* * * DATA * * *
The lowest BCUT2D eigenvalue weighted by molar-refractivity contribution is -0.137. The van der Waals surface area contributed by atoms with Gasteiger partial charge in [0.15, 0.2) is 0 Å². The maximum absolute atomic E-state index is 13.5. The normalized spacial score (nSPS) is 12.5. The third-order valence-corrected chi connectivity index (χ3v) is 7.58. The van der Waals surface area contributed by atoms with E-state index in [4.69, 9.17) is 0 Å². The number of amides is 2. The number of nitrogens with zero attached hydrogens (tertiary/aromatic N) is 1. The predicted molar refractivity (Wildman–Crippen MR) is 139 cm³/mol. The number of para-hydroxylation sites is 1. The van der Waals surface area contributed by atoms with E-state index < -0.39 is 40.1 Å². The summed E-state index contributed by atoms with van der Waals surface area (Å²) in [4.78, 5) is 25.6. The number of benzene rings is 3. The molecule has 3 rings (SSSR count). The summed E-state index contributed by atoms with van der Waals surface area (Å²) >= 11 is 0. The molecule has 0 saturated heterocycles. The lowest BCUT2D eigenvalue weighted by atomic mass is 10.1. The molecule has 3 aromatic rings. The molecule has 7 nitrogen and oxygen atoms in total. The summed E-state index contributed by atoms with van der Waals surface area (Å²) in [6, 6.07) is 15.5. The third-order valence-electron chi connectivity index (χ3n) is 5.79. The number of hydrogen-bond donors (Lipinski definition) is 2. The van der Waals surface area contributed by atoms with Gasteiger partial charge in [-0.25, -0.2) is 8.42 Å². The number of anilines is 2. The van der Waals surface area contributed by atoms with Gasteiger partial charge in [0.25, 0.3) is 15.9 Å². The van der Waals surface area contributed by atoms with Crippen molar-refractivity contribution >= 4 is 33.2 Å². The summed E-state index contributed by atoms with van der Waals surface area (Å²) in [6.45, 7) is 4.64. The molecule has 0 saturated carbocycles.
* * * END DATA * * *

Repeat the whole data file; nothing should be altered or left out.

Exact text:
The lowest BCUT2D eigenvalue weighted by molar-refractivity contribution is -0.137. The van der Waals surface area contributed by atoms with Gasteiger partial charge in [0.15, 0.2) is 0 Å². The maximum absolute atomic E-state index is 13.5. The normalized spacial score (nSPS) is 12.5. The third-order valence-corrected chi connectivity index (χ3v) is 7.58. The van der Waals surface area contributed by atoms with E-state index in [4.69, 9.17) is 0 Å². The number of amides is 2. The number of nitrogens with zero attached hydrogens (tertiary/aromatic N) is 1. The predicted molar refractivity (Wildman–Crippen MR) is 139 cm³/mol. The number of para-hydroxylation sites is 1. The van der Waals surface area contributed by atoms with E-state index < -0.39 is 40.1 Å². The summed E-state index contributed by atoms with van der Waals surface area (Å²) in [4.78, 5) is 25.6. The number of benzene rings is 3. The molecule has 3 rings (SSSR count). The summed E-state index contributed by atoms with van der Waals surface area (Å²) >= 11 is 0. The molecule has 0 saturated heterocycles. The lowest BCUT2D eigenvalue weighted by atomic mass is 10.1. The molecule has 3 aromatic rings. The molecule has 7 nitrogen and oxygen atoms in total. The summed E-state index contributed by atoms with van der Waals surface area (Å²) in [6, 6.07) is 15.5. The third-order valence-electron chi connectivity index (χ3n) is 5.79. The number of hydrogen-bond donors (Lipinski definition) is 2. The van der Waals surface area contributed by atoms with Gasteiger partial charge in [-0.25, -0.2) is 8.42 Å². The number of anilines is 2. The van der Waals surface area contributed by atoms with Gasteiger partial charge in [0.25, 0.3) is 15.9 Å². The van der Waals surface area contributed by atoms with Crippen molar-refractivity contribution >= 4 is 33.2 Å². The summed E-state index contributed by atoms with van der Waals surface area (Å²) in [6.45, 7) is 4.64. The molecule has 0 saturated carbocycles.